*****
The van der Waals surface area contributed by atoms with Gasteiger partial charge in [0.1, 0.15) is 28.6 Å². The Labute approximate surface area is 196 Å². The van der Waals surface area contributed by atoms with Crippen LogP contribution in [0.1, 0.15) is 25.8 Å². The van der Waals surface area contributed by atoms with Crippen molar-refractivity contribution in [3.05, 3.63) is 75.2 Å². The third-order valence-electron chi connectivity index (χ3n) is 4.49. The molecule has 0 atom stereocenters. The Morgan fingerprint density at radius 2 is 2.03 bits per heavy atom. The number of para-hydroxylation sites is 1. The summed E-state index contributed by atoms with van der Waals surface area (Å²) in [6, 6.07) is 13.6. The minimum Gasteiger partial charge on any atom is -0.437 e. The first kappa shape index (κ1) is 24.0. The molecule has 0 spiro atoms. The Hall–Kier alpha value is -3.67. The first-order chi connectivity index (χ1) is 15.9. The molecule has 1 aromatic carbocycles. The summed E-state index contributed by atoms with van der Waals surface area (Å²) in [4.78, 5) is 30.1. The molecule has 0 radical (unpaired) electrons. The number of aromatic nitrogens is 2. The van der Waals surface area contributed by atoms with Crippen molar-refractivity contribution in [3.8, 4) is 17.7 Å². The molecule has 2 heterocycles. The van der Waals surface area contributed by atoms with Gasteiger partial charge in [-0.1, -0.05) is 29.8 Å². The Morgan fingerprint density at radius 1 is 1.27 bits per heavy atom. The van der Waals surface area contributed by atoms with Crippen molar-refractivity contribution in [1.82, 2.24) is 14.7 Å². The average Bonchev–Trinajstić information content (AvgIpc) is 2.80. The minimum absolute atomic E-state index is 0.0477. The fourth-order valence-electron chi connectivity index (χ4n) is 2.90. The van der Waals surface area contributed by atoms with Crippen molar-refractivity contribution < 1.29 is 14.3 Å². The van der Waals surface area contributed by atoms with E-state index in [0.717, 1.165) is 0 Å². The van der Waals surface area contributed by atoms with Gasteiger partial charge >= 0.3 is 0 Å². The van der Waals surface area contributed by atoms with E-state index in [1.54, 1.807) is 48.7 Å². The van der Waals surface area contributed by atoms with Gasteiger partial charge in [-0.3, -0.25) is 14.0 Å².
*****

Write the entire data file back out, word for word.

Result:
The van der Waals surface area contributed by atoms with Gasteiger partial charge in [0.1, 0.15) is 28.6 Å². The Labute approximate surface area is 196 Å². The van der Waals surface area contributed by atoms with Crippen LogP contribution in [0.1, 0.15) is 25.8 Å². The van der Waals surface area contributed by atoms with Crippen molar-refractivity contribution in [3.05, 3.63) is 75.2 Å². The third-order valence-electron chi connectivity index (χ3n) is 4.49. The molecule has 0 atom stereocenters. The Morgan fingerprint density at radius 2 is 2.03 bits per heavy atom. The number of para-hydroxylation sites is 1. The summed E-state index contributed by atoms with van der Waals surface area (Å²) in [6, 6.07) is 13.6. The minimum Gasteiger partial charge on any atom is -0.437 e. The first kappa shape index (κ1) is 24.0. The molecule has 0 spiro atoms. The Hall–Kier alpha value is -3.67. The first-order chi connectivity index (χ1) is 15.9. The molecule has 1 aromatic carbocycles. The summed E-state index contributed by atoms with van der Waals surface area (Å²) in [4.78, 5) is 30.1. The molecule has 0 radical (unpaired) electrons. The number of aromatic nitrogens is 2. The van der Waals surface area contributed by atoms with Crippen molar-refractivity contribution in [3.8, 4) is 17.7 Å². The molecule has 2 heterocycles. The van der Waals surface area contributed by atoms with Gasteiger partial charge in [-0.1, -0.05) is 29.8 Å². The Morgan fingerprint density at radius 1 is 1.27 bits per heavy atom. The van der Waals surface area contributed by atoms with Crippen molar-refractivity contribution in [1.82, 2.24) is 14.7 Å². The average Bonchev–Trinajstić information content (AvgIpc) is 2.80. The minimum absolute atomic E-state index is 0.0477. The fourth-order valence-electron chi connectivity index (χ4n) is 2.90. The van der Waals surface area contributed by atoms with Crippen molar-refractivity contribution < 1.29 is 14.3 Å². The van der Waals surface area contributed by atoms with E-state index in [0.717, 1.165) is 0 Å². The van der Waals surface area contributed by atoms with Gasteiger partial charge >= 0.3 is 0 Å². The van der Waals surface area contributed by atoms with E-state index in [1.54, 1.807) is 48.7 Å². The van der Waals surface area contributed by atoms with Gasteiger partial charge in [-0.3, -0.25) is 14.0 Å².